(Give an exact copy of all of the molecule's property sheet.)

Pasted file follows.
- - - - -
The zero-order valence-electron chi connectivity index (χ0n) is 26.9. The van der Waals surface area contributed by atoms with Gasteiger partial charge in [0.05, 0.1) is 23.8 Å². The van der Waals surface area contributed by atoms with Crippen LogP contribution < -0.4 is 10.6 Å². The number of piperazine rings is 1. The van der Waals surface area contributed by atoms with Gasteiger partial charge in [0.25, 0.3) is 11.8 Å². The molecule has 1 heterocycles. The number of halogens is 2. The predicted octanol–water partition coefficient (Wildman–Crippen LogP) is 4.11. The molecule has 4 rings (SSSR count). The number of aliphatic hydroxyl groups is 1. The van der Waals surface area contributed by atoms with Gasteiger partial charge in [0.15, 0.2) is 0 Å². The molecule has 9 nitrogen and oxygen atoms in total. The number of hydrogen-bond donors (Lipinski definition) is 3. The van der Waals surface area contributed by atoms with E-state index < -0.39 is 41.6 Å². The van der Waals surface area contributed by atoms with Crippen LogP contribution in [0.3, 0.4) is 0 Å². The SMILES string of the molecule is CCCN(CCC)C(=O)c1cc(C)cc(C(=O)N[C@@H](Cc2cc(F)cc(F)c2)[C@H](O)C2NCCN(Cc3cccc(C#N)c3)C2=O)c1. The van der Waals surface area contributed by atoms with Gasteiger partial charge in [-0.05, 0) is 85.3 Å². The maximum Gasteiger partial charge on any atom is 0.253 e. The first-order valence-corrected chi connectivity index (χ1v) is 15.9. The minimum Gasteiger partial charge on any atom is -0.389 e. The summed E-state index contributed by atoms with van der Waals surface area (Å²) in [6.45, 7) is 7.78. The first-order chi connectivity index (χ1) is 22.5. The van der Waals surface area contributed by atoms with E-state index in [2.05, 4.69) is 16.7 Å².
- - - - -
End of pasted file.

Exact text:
The zero-order valence-electron chi connectivity index (χ0n) is 26.9. The van der Waals surface area contributed by atoms with Gasteiger partial charge in [0.05, 0.1) is 23.8 Å². The van der Waals surface area contributed by atoms with Crippen LogP contribution < -0.4 is 10.6 Å². The number of piperazine rings is 1. The van der Waals surface area contributed by atoms with Gasteiger partial charge in [0.25, 0.3) is 11.8 Å². The molecule has 1 heterocycles. The number of halogens is 2. The predicted octanol–water partition coefficient (Wildman–Crippen LogP) is 4.11. The molecule has 4 rings (SSSR count). The number of aliphatic hydroxyl groups is 1. The van der Waals surface area contributed by atoms with Gasteiger partial charge in [0.15, 0.2) is 0 Å². The molecule has 9 nitrogen and oxygen atoms in total. The number of hydrogen-bond donors (Lipinski definition) is 3. The van der Waals surface area contributed by atoms with E-state index < -0.39 is 41.6 Å². The van der Waals surface area contributed by atoms with Crippen LogP contribution in [0.3, 0.4) is 0 Å². The SMILES string of the molecule is CCCN(CCC)C(=O)c1cc(C)cc(C(=O)N[C@@H](Cc2cc(F)cc(F)c2)[C@H](O)C2NCCN(Cc3cccc(C#N)c3)C2=O)c1. The van der Waals surface area contributed by atoms with Gasteiger partial charge in [-0.05, 0) is 85.3 Å². The maximum Gasteiger partial charge on any atom is 0.253 e. The first-order valence-corrected chi connectivity index (χ1v) is 15.9. The minimum Gasteiger partial charge on any atom is -0.389 e. The summed E-state index contributed by atoms with van der Waals surface area (Å²) in [6.45, 7) is 7.78. The first-order chi connectivity index (χ1) is 22.5. The van der Waals surface area contributed by atoms with E-state index in [2.05, 4.69) is 16.7 Å².